I was on the south side of my 300 unit building. On two meters I could (barely) work stations to the north with my 10 element yagi by bouncing signals off nearby apartment buildings... like moon bounce or billiards. Once I tried snagging a northerly DX station by turning the beam INTO my balcony. The DX station disappeared and so did all band noise.  NO RF passed thru the building from the opposite side.

One advantage of such a massive structure was that I never had a TVI complaint. I did own a KW amp but didn't dare fire it up.
   
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WW7KE
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« Reply #11 on: July 21, 2015, 06:22:04 PM »

I lived on the 2nd floor of an all-stucco and chicken wire apartment building for several years.  One thing I found out was that an HF antenna worked better when moved further inside the apartment than when strung along the outside walls.  I'm guessing that was because it was further from the grounded chicken wire.

I strung a 20 foot wire inside my kitchen and dining room, and connected it to my receiver.  I used another 20 foot wire as a counterpoise.  As it was cut for the 25 meter BC band, it had its best performance on that band, but was usable on 31 thru 19 meters.  PSK31 and CW signals on 20 were quite audible -- SSB not so much, but the band wasn't totally dead either.  No tuner was used.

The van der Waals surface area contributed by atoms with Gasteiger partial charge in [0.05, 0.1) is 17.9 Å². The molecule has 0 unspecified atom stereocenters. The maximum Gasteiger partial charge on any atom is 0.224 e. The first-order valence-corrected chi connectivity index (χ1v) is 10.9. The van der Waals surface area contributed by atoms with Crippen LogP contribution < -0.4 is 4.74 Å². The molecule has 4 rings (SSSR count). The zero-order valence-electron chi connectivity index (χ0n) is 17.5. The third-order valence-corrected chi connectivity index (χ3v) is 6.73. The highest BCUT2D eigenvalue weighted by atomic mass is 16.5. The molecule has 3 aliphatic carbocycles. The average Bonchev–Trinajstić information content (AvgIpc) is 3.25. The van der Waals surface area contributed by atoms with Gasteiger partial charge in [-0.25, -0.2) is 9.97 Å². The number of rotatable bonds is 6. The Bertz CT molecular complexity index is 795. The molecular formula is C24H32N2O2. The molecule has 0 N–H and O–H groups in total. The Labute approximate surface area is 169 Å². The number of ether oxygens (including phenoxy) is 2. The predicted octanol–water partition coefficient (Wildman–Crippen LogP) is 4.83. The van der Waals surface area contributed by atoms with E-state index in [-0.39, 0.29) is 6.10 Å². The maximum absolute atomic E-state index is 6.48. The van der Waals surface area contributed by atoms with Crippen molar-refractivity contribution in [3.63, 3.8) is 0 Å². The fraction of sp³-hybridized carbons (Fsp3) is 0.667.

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K5TED
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« Reply #12 on: July 21, 2015, 07:09:59 PM »

Magnetic loop
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PITSWL
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« Reply #13 on: July 23, 2015, 08:29:18 AM »

http://www.hamuniverse.com/kl7jrindoorloop4010.html

I did something along the lines of what this gentlemen did with decent results.
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VE3OYJ
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« Reply #14 on: July 26, 2015, 02:46:00 AM »

If you have aluminum window frames, you can load them up using a tuner.